Learning to Fall: bad son. David reached his wits end a week before his son Terry snapped and turned into a killing machine. The money he saved from his last gig, a brief stint wearing a bear costume twelve hours a day at an amusement park, ran out two weeks after he made a repeat cameo in his old life. His wife wasn't helping, what with her nymphomaniac needs and small-time job. His love to her was a lie, a bargain. She was small-time, always had been.
Small-time, just the way a man who runs home from acting--from his dream--feels small-time, inconsequential, after the best he could do was land a job working half days stinking up a furry costume getting kicked by brats and yelled at by drunks.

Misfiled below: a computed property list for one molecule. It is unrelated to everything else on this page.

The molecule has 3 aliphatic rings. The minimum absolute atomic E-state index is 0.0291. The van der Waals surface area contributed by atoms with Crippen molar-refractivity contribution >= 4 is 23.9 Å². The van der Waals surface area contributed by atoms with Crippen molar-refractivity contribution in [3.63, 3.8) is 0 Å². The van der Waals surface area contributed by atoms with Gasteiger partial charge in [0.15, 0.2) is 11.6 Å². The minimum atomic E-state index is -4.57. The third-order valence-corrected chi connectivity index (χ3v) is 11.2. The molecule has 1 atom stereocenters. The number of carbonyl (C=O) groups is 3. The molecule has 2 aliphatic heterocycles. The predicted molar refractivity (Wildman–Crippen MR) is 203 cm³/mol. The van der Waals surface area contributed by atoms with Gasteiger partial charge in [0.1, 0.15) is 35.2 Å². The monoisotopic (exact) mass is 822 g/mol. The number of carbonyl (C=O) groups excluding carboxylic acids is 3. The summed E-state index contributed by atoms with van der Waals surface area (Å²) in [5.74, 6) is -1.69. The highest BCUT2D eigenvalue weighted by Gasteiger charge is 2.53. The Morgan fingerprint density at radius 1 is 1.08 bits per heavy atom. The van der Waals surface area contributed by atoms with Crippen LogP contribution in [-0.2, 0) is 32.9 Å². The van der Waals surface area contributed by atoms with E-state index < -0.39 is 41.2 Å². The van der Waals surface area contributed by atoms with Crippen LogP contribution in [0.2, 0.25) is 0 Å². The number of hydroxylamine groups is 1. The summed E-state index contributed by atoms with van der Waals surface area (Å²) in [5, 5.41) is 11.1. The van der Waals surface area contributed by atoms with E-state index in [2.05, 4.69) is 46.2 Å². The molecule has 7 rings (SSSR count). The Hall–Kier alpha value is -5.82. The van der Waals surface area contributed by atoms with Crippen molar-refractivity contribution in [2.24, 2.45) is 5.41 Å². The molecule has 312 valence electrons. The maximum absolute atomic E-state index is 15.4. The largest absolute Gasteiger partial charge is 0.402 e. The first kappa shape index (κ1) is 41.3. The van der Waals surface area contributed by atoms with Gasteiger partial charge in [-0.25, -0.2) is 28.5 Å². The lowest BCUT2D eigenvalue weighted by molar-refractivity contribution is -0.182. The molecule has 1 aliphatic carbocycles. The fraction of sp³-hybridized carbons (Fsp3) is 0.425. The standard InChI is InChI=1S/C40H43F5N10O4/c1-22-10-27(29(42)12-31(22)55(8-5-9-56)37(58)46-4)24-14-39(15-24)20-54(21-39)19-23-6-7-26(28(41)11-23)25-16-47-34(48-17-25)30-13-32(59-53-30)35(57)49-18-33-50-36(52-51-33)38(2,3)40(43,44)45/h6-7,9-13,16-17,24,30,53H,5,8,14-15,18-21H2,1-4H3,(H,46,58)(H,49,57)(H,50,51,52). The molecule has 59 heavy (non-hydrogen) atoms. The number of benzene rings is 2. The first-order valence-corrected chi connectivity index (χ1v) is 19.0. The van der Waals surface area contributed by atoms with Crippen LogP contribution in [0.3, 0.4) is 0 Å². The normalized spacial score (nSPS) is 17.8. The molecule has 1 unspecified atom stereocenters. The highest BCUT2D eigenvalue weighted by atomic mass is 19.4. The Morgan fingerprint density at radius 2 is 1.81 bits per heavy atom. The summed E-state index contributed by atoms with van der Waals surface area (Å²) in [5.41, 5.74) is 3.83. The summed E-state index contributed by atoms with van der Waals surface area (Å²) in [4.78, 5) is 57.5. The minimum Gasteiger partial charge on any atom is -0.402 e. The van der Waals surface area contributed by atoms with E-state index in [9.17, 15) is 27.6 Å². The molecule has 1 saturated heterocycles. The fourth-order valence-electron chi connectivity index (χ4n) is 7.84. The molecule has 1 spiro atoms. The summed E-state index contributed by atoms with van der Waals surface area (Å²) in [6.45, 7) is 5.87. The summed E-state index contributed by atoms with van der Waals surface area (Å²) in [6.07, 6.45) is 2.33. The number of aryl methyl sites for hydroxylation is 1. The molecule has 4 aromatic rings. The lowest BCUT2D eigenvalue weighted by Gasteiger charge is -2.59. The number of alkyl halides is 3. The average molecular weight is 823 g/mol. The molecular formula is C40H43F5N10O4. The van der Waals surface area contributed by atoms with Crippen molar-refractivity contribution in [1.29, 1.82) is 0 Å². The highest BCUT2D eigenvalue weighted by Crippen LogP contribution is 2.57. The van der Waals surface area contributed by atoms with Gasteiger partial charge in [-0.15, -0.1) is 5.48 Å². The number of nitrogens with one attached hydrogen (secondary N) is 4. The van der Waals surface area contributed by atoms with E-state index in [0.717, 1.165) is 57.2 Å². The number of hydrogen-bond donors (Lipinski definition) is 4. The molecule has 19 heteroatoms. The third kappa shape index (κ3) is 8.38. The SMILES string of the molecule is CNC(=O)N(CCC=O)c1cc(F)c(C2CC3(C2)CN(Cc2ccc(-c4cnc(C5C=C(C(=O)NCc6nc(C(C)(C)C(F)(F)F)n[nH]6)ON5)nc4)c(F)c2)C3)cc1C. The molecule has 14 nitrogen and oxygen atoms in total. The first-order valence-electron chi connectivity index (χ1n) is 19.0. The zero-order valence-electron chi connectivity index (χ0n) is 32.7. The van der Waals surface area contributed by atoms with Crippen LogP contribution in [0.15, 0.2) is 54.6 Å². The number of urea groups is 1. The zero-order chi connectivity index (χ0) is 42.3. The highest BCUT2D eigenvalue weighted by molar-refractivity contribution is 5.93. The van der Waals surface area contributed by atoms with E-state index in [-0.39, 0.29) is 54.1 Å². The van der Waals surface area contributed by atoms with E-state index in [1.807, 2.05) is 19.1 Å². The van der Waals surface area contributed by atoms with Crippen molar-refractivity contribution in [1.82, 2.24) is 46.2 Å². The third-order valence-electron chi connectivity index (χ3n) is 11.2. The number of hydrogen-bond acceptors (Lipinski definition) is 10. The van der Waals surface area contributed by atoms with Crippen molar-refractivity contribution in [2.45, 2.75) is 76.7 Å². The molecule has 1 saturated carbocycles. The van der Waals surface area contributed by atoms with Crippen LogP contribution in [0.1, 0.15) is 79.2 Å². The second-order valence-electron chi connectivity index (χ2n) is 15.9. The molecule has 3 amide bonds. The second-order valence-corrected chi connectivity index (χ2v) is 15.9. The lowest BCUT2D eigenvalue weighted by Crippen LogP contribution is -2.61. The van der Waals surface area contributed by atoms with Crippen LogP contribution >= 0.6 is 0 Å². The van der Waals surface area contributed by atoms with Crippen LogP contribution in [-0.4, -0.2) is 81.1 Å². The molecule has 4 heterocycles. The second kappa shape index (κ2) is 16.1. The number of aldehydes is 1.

To be home, even as a failure, felt good. Yet, good as it was at first to see his son, the old ways--his demons--swept back into his mind and, before he knew it, the little boy was a fixture at his side, believing the lies his father told him in the dark sweaty evenings the two shared alone in Terry's bedroom. Most times David had just come from his wife, a woman whose eager lovemaking smelled desperate at any distance.
Desparate. Funny how that worm turned slowly in his own gut now that he and his unbalanced son live on the run. Their roommates, a raft of prostitute queens, sell the last of themselves to buy mascara and john-durable lip gloss. In the mirror, after finishing up a paunchy, hairy stranger for a fifty, David only sees what his own father told him late nights in the bedroom where he was first visited, turned into a monster early. He's a bad son. Now so's Terry.